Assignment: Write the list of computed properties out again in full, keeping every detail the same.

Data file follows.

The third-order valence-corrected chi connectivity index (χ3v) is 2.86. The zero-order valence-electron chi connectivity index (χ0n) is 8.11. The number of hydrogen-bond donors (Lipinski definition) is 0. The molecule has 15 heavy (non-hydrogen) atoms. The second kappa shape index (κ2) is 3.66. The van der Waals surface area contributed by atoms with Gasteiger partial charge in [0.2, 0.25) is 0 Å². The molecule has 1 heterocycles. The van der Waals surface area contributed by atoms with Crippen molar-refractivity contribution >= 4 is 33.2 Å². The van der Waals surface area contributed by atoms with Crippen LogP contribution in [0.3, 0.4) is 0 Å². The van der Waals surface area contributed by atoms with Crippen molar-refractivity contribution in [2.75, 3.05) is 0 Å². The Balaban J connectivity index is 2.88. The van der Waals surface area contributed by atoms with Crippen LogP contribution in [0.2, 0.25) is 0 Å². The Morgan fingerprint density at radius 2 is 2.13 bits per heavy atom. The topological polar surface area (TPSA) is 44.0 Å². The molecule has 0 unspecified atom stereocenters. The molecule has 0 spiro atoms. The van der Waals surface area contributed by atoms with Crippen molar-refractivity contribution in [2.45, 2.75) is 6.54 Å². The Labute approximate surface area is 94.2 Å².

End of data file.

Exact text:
The third-order valence-corrected chi connectivity index (χ3v) is 2.86. The zero-order valence-electron chi connectivity index (χ0n) is 8.11. The number of hydrogen-bond donors (Lipinski definition) is 0. The molecule has 15 heavy (non-hydrogen) atoms. The second kappa shape index (κ2) is 3.66. The van der Waals surface area contributed by atoms with Gasteiger partial charge in [0.2, 0.25) is 0 Å². The molecule has 1 heterocycles. The van der Waals surface area contributed by atoms with Crippen molar-refractivity contribution >= 4 is 33.2 Å². The van der Waals surface area contributed by atoms with Crippen LogP contribution in [0.3, 0.4) is 0 Å². The van der Waals surface area contributed by atoms with Crippen molar-refractivity contribution in [2.75, 3.05) is 0 Å². The Balaban J connectivity index is 2.88. The van der Waals surface area contributed by atoms with Crippen LogP contribution in [0.2, 0.25) is 0 Å². The Morgan fingerprint density at radius 2 is 2.13 bits per heavy atom. The topological polar surface area (TPSA) is 44.0 Å². The molecule has 0 unspecified atom stereocenters. The molecule has 0 spiro atoms. The van der Waals surface area contributed by atoms with Crippen molar-refractivity contribution in [2.45, 2.75) is 6.54 Å². The Labute approximate surface area is 94.2 Å².